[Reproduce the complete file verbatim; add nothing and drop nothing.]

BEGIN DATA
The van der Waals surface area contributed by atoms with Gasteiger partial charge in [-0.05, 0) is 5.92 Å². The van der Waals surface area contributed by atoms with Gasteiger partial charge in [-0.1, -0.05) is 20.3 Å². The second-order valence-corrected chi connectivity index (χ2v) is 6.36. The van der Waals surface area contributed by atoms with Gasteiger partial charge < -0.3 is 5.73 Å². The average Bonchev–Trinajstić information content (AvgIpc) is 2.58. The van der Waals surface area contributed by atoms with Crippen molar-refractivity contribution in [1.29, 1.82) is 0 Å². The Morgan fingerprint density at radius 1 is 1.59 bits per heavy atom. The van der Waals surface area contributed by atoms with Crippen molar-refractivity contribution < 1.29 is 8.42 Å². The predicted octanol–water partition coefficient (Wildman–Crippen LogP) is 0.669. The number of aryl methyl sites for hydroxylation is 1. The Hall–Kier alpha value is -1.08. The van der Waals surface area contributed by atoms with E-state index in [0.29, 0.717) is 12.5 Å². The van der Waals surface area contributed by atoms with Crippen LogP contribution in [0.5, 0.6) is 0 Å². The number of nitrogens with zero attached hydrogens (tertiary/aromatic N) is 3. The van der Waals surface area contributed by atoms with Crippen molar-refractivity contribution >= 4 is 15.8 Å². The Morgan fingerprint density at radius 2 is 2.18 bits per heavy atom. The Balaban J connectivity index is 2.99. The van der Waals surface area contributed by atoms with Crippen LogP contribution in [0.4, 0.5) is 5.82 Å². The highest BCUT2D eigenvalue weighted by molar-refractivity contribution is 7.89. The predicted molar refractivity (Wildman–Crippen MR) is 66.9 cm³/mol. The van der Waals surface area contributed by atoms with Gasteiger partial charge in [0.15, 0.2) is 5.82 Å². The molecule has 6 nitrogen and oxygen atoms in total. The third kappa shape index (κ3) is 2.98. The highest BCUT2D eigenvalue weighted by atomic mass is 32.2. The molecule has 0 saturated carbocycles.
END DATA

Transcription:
The van der Waals surface area contributed by atoms with Gasteiger partial charge in [-0.05, 0) is 5.92 Å². The van der Waals surface area contributed by atoms with Gasteiger partial charge in [-0.1, -0.05) is 20.3 Å². The second-order valence-corrected chi connectivity index (χ2v) is 6.36. The van der Waals surface area contributed by atoms with Gasteiger partial charge < -0.3 is 5.73 Å². The average Bonchev–Trinajstić information content (AvgIpc) is 2.58. The van der Waals surface area contributed by atoms with Crippen molar-refractivity contribution in [1.29, 1.82) is 0 Å². The Morgan fingerprint density at radius 1 is 1.59 bits per heavy atom. The van der Waals surface area contributed by atoms with Crippen molar-refractivity contribution < 1.29 is 8.42 Å². The predicted octanol–water partition coefficient (Wildman–Crippen LogP) is 0.669. The number of aryl methyl sites for hydroxylation is 1. The Hall–Kier alpha value is -1.08. The van der Waals surface area contributed by atoms with E-state index in [0.29, 0.717) is 12.5 Å². The van der Waals surface area contributed by atoms with Crippen LogP contribution in [0.5, 0.6) is 0 Å². The number of nitrogens with zero attached hydrogens (tertiary/aromatic N) is 3. The van der Waals surface area contributed by atoms with Crippen molar-refractivity contribution >= 4 is 15.8 Å². The Morgan fingerprint density at radius 2 is 2.18 bits per heavy atom. The Balaban J connectivity index is 2.99. The van der Waals surface area contributed by atoms with Crippen LogP contribution in [0.4, 0.5) is 5.82 Å². The highest BCUT2D eigenvalue weighted by molar-refractivity contribution is 7.89. The predicted molar refractivity (Wildman–Crippen MR) is 66.9 cm³/mol. The van der Waals surface area contributed by atoms with Gasteiger partial charge in [0.15, 0.2) is 5.82 Å². The molecule has 6 nitrogen and oxygen atoms in total. The third kappa shape index (κ3) is 2.98. The highest BCUT2D eigenvalue weighted by atomic mass is 32.2. The molecule has 0 saturated carbocycles.